Greek-style lamb chops with feta and celeriac mash

Greek-style lamb chops with feta and celeriac mash

By
From
Citrus
Serves
4
Photographer
Mowie Kay

One of my favourite things about going to visit my parents in Greece is that I get to drive up the mountains to a particular taverna, and gorge on their charcoal-grilled lamb chops. The mountain herbs vary from visit to visit, but the flavour is always superb.

You can’t really beat the taste of these cooked over fire, but at a pinch, griddle or grill them instead.

Ingredients

Quantity Ingredient
12 lamb chops, at least 2cm thick, (more if you are all very hungry)
2 lemon, finely grated zest and juice
1 tablespoon dried mountain herbs, (e.g. a mixture of oregano, thyme, sage, rosemary)
1 tablespoon olive oil
1 garlic clove, finely chopped, (optional)
sea salt

For the mash

Quantity Ingredient
4 medium potatoes, peeled and cut into small chunks
1/2 large celeriac, peeled and cut into small chunks
15g butter, plus extra for the dish and top
100g feta, broken into chunks

To garnish (optional)

Quantity Ingredient
1 tablespoon olive oil
1 tablespoon capers
1 lemon, segmented and diced

Method

  1. Put the lamb chops in a non-reactive container. Sprinkle with salt and rub it into the flesh lightly. Mix the lemon zest and juice with the herbs, olive oil and garlic, if using, and rub this over the flesh too. Leave to marinate for a good couple of hours, overnight (refrigerated) if you are able to.
  2. To make the mash, preheat the oven to 200°C. Put the potatoes and celeriac into a saucepan and cover with water. Add salt, bring to the boil, then turn down and simmer until tender. Drain, add the butter and mash together. Butter an ovenproof dish and pile the mash into it. Push the feta into the top, leaving it slightly exposed (or at least flush with the mash), then dot with a little more butter. Bake in the oven for around 20 minutes until the feta is soft and lightly browned in patches.
  3. When you are ready to cook the chops, prepare your barbecue. If you have any dried lemon peel lying around, soak for a little while in water. When the coals are white, add the lemon peel – it will add smoke and aroma. Arrange the lamb chops around the side (they need indirect heat initially) and cook for around 3 minutes on each side, basting with any dregs of marinade, then move to the centre of the grill to get a decent charring. Leave for at least 5 minutes to rest before eating.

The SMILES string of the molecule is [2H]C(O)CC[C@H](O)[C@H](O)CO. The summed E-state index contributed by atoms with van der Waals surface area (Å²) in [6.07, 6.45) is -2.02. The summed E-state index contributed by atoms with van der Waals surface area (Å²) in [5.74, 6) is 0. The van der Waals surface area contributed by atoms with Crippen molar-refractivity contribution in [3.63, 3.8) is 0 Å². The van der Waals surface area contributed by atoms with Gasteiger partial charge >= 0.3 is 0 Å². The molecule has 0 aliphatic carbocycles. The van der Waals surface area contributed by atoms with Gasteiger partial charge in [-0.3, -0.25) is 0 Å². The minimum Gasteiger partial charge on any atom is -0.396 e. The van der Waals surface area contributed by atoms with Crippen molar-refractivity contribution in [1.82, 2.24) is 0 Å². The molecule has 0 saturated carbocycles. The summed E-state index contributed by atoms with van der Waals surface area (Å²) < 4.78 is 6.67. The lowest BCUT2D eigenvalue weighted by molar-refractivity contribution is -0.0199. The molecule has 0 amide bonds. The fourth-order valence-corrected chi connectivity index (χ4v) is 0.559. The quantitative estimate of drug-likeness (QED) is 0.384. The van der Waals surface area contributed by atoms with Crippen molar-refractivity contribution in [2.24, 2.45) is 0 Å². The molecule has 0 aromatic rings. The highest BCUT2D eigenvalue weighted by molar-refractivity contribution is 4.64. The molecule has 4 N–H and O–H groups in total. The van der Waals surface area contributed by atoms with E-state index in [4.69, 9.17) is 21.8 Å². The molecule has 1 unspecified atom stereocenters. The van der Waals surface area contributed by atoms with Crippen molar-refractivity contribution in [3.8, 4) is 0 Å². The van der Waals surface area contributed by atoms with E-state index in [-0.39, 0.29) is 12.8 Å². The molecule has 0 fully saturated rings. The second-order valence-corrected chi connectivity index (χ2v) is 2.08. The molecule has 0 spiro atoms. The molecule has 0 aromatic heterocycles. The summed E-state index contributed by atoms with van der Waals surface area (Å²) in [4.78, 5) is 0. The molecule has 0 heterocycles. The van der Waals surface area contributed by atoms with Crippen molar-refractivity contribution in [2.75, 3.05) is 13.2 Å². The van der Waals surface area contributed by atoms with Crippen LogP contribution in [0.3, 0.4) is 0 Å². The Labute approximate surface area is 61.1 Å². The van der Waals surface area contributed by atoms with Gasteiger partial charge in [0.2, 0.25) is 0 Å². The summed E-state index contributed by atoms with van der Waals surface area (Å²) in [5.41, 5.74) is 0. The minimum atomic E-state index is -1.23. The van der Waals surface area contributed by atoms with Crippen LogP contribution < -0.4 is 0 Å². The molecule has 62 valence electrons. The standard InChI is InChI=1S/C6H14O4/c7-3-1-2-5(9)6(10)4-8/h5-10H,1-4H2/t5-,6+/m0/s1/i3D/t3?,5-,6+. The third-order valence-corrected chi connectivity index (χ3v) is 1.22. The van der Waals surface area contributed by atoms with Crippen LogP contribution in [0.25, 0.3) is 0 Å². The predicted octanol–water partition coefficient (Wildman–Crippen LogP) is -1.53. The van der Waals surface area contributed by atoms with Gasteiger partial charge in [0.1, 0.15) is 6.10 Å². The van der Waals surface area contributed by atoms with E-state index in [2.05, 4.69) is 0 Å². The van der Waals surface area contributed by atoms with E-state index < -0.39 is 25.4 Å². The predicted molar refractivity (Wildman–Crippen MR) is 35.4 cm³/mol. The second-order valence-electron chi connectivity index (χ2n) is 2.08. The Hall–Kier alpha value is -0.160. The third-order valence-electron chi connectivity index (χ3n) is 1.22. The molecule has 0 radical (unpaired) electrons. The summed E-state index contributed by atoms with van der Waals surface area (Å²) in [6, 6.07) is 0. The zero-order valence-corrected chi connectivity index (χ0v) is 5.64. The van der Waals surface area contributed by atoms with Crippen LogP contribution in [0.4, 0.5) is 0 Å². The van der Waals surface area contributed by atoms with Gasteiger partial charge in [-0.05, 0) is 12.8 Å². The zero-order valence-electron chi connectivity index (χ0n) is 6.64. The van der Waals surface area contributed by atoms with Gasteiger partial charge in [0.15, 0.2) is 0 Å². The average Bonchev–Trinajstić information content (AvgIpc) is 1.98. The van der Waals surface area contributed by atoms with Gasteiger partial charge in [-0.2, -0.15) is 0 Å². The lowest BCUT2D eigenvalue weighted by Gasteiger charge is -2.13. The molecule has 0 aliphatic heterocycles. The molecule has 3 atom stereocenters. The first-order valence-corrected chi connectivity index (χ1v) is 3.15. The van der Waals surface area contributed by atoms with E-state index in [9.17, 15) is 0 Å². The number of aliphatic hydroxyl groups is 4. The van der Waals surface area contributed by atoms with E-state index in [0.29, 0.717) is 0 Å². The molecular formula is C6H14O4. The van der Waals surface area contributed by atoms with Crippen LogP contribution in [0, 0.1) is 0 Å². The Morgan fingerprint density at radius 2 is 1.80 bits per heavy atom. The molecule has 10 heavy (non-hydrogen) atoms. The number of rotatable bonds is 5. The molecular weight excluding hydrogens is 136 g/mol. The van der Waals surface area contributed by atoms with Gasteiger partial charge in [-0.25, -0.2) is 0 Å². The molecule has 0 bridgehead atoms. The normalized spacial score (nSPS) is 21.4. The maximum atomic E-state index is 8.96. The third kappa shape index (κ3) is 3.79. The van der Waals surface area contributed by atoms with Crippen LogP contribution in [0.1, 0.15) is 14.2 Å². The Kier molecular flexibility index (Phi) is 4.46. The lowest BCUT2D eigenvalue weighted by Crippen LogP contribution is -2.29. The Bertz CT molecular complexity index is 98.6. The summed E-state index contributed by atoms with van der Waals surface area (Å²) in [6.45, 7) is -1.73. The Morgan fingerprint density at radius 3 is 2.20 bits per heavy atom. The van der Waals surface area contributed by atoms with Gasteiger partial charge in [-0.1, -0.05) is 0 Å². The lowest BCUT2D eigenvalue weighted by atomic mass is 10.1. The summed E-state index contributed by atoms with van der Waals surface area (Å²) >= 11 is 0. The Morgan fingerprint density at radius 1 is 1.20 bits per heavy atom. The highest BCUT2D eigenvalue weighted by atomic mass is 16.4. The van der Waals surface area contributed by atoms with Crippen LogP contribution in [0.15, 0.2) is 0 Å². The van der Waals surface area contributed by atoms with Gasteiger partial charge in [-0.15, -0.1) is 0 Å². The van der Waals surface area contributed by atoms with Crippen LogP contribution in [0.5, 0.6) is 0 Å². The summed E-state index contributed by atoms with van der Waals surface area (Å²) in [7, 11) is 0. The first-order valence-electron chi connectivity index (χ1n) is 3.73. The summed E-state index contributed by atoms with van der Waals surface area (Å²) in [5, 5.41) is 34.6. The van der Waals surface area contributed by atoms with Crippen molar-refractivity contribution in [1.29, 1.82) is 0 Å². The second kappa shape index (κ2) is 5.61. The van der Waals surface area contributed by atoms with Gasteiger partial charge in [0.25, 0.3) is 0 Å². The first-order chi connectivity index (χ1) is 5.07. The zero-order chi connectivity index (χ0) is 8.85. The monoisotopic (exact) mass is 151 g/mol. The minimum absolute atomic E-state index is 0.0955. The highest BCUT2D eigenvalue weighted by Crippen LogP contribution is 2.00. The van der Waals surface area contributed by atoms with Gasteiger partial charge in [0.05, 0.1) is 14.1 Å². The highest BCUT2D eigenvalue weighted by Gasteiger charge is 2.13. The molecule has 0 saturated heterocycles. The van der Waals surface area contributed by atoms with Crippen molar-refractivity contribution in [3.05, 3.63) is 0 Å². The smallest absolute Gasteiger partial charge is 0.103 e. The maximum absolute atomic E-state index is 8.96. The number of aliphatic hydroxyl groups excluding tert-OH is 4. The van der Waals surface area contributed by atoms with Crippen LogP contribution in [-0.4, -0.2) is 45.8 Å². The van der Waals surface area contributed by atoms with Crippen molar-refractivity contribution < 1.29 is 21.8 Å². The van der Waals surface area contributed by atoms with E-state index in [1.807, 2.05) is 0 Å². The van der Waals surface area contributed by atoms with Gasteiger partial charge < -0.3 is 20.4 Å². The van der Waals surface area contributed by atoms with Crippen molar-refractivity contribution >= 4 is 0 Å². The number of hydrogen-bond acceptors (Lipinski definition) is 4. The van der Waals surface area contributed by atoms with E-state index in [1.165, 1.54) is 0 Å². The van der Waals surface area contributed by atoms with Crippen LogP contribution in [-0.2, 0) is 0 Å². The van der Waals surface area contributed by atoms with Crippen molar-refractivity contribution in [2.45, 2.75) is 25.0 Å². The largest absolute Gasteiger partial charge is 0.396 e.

4. For the optional garnish, heat the olive oil in a small pan and when it is very hot, throw in the capers and lemon. Toss for a few seconds – they should sizzle and brown immediately, so be careful, it might spit at you. Pour this over the mash when it comes out of the oven.

Variation

  • I once – unaccountably – ran out of lemons, so I used a tablespoon of ground, dried lemon myrtle with a little Dijon mustard and orange juice in their place, and just added a pinch of oregano, no other herbs. It worked beautifully.

How to cut

  • Top and tail the citrus and sit it firmly on your chopping board. Then cut from top to bottom, following the contour of the fruit, making sure you are cutting away the pith and outer membrane as you go. When you have cut all the way around, trim o any other bits of white pith you can see. You can then slice or dice the fruit as it is, flicking out pips as you go. For membrane-less segments, take the fruit in one hand and cut along one side of each segment – you can then either cut down the other side to release the segment or you can carefully scrape the flesh in one movement from the centre to the edge – this will ensure you remove every bit of flesh from that side. You should always do this over a bowl to catch any juice, and I always squeeze out the discarded peel and membranes too.
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